Interventions for developmental delays in children born to HIV-infected mothers: a systematic review

AIDS Care. 2019 Mar;31(3):275-282. doi: 10.1080/09540121.2018.1533629. Epub 2018 Oct 16.


Children born to HIV-infected mothers have worse developmental outcomes compared to HIV-unexposed children. However, little is known about interventions to improve developmental outcomes in this population. This study systematically reviews the literature on interventions to improve development in children born to HIV-infected mothers. We systematically searched the following electronic bibliographic databases: Ovid MEDLINE, Embase, PsycINFO, Education Resources Information Center, and the Cochrane Database of Systematic Reviews. Studies were selected on the basis of defined inclusion criteria and excluded if antiretroviral medication was the only intervention. Titles, abstracts, and full texts were assessed by 2 independent reviewers. Data were collected on characteristics of the study design, intervention, and developmental outcomes measured. Risk of bias and strength of evidence were assessed on all included articles. Our search resulted in 11,218 records. After our initial review, 43 records were appraised in their entirety and 9 studies met all inclusion criteria. Six were performed in sub-Saharan Africa, while the remaining 3 were performed in the United States. Eight were randomized-controlled trials and one was a retrospective chart review. Four studies focused on caregiver-training, 2 studied massage therapy, and the remaining studies focused on maternal vitamin supplementation, video-based cognitive therapy, or center-based interventions. Massage therapy had the most consistent improvements in the domains measured, while caregiver training and cognitive therapy interventions had limited benefits. The center-based intervention showed no benefit. Only 3 studies had a low risk of bias, and 4 studies had good strength of evidence. Most studies found some benefit. However, these findings are limited by the quality of the study designs, small sample size, and heterogeneity of the interventions and assessments used to measure outcomes. There is a critical need for the creation of evidence-based interventions to promote development in this vulnerable population.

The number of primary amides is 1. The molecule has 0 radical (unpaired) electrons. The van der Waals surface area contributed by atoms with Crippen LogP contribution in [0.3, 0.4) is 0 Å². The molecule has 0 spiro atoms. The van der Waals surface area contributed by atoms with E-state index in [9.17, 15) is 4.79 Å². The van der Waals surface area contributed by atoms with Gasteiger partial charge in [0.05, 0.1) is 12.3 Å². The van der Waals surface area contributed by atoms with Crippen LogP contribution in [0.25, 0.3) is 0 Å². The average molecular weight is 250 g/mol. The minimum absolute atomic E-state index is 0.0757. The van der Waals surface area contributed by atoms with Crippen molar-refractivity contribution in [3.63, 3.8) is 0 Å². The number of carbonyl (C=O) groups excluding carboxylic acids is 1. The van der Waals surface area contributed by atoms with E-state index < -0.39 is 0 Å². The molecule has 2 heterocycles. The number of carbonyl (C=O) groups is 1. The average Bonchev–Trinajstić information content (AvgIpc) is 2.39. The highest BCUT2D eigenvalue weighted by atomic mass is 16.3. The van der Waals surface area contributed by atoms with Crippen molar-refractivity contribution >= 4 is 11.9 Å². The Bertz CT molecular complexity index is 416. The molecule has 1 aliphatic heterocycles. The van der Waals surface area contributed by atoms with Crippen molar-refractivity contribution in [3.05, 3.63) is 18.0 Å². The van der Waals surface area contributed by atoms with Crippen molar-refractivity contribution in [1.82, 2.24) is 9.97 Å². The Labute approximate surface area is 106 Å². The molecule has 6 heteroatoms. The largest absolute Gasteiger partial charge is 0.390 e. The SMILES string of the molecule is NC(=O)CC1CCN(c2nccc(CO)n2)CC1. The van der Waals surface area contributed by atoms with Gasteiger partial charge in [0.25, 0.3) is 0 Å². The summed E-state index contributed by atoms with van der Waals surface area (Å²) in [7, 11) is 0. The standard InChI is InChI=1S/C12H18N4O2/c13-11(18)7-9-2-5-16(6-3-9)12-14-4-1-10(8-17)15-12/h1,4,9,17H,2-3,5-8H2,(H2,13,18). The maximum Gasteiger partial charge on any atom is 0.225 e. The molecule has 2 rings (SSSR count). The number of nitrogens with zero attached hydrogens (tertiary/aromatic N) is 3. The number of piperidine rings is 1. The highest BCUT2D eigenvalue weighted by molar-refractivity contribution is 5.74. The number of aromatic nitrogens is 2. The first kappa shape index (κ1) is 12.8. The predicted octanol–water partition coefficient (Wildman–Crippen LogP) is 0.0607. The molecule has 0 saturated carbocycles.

Keywords: HIV; child development; developmental delays; intervention; pediatrics.

Publication types

  • Research Support, N.I.H., Extramural
  • Systematic Review

MeSH terms

  • Anti-Retroviral Agents / therapeutic use
  • Child
  • Child Development
  • Child, Preschool
  • Developmental Disabilities / therapy*
  • Female
  • HIV Infections / complications*
  • HIV Infections / drug therapy
  • Humans
  • Pregnancy
  • Pregnancy Complications, Infectious / drug therapy
  • Prenatal Exposure Delayed Effects / virology*
  • Retrospective Studies


  • Anti-Retroviral Agents